FaithWorld

Evangelical Christians from Global South see expanding influence

Prisoners attend a cult meeting presided over by Evangelical pastor Marcos in Rio. 30 October 2009

A survey of evangelical Christian leaders found a Global North-South split on how they see their prospects.

The 2010 survey by the Pew Forum on Religion & Public Life revealed optimism among 58 percent of evangelical leaders in the Global South – sub-Saharan Africa, the Middle East/North Africa, Latin America and most of Asia. But 66 percent of leader in Europe, North America, Japan, Australia and New Zealand tended to be pessimistic about evangelicals’ influence on society. 

 The Global Survey of Evangelical Protestant Leaders polled 2,196 leaders, finding splits on such issues as whether belief in God was required to be a moral person. There was near-universality on the Bible being the word of God.

The story on the survey, Evangelicals split on faith’s influence-survey, also revealed a more conservative bent in the South.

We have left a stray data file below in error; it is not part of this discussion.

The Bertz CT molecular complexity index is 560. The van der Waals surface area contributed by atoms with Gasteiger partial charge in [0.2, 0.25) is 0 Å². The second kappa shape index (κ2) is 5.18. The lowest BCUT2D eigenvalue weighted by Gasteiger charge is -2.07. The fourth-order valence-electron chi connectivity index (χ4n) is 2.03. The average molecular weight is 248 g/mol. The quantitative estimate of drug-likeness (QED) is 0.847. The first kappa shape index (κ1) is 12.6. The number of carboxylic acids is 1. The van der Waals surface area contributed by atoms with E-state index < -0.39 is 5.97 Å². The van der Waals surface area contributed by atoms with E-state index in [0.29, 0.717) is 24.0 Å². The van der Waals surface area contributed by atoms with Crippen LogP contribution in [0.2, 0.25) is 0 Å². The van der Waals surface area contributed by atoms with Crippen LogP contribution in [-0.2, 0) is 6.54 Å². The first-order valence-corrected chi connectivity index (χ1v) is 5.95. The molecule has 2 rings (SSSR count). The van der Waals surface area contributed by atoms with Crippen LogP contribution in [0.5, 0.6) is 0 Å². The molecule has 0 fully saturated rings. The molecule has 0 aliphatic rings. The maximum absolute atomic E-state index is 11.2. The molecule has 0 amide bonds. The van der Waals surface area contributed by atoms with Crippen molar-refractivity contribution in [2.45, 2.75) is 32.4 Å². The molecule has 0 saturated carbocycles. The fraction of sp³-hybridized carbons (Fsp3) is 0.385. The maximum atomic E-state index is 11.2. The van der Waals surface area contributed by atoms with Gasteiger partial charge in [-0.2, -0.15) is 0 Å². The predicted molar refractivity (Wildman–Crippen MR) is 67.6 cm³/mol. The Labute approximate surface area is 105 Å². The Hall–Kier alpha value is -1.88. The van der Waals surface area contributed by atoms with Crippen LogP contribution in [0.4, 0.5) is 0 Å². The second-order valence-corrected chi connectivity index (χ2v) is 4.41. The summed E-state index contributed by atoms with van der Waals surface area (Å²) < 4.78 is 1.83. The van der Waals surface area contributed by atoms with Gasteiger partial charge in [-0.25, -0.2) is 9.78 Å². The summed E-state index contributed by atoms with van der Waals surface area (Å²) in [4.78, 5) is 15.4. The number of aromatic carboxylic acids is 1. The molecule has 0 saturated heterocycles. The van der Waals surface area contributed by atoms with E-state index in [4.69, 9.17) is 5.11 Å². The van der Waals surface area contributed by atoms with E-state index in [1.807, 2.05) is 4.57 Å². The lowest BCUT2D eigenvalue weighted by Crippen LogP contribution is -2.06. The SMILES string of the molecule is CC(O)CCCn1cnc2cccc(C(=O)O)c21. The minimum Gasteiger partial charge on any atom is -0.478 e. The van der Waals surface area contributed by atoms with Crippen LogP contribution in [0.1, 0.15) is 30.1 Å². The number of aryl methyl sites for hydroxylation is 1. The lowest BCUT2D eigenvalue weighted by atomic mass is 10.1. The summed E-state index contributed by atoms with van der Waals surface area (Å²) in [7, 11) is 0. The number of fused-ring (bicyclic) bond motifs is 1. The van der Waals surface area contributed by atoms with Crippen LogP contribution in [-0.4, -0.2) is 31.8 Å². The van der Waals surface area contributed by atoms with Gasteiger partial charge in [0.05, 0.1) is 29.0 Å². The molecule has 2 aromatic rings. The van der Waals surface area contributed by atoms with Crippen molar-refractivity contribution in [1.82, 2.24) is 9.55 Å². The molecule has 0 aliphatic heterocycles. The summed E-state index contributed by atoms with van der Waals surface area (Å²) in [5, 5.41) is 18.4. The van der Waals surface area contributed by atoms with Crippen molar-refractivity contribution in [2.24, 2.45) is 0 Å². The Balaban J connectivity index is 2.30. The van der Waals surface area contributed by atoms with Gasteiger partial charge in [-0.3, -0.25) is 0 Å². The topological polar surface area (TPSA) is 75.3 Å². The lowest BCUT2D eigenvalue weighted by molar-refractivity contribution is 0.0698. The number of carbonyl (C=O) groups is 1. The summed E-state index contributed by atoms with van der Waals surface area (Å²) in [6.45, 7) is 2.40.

U.S. Religious Left campaigns for climate change legislation

The U.S. “Religious Left” — which has been active at the grassroots level to support President Barack Obama’s drive for health care reform – has now launched a campaign in support his other major domestic initiative: climate change legislation.

Faithful America, a coalition of progressive evangelical, Catholic, mainline Protestant and Jewish groups, unveiled a video on Thursday urging viewers to “TELL CONGRESS: STOP CLIMATE CHANGE AND ITS EFFECTS.” The campaign is called Day Six.

You can see the video below:

 

A climate bill aimed at reducing America’s emissions of greenhouse gases linked to global warming is being crafted in the U.S. Senate. The House of Representatives earlier this year passed its own version.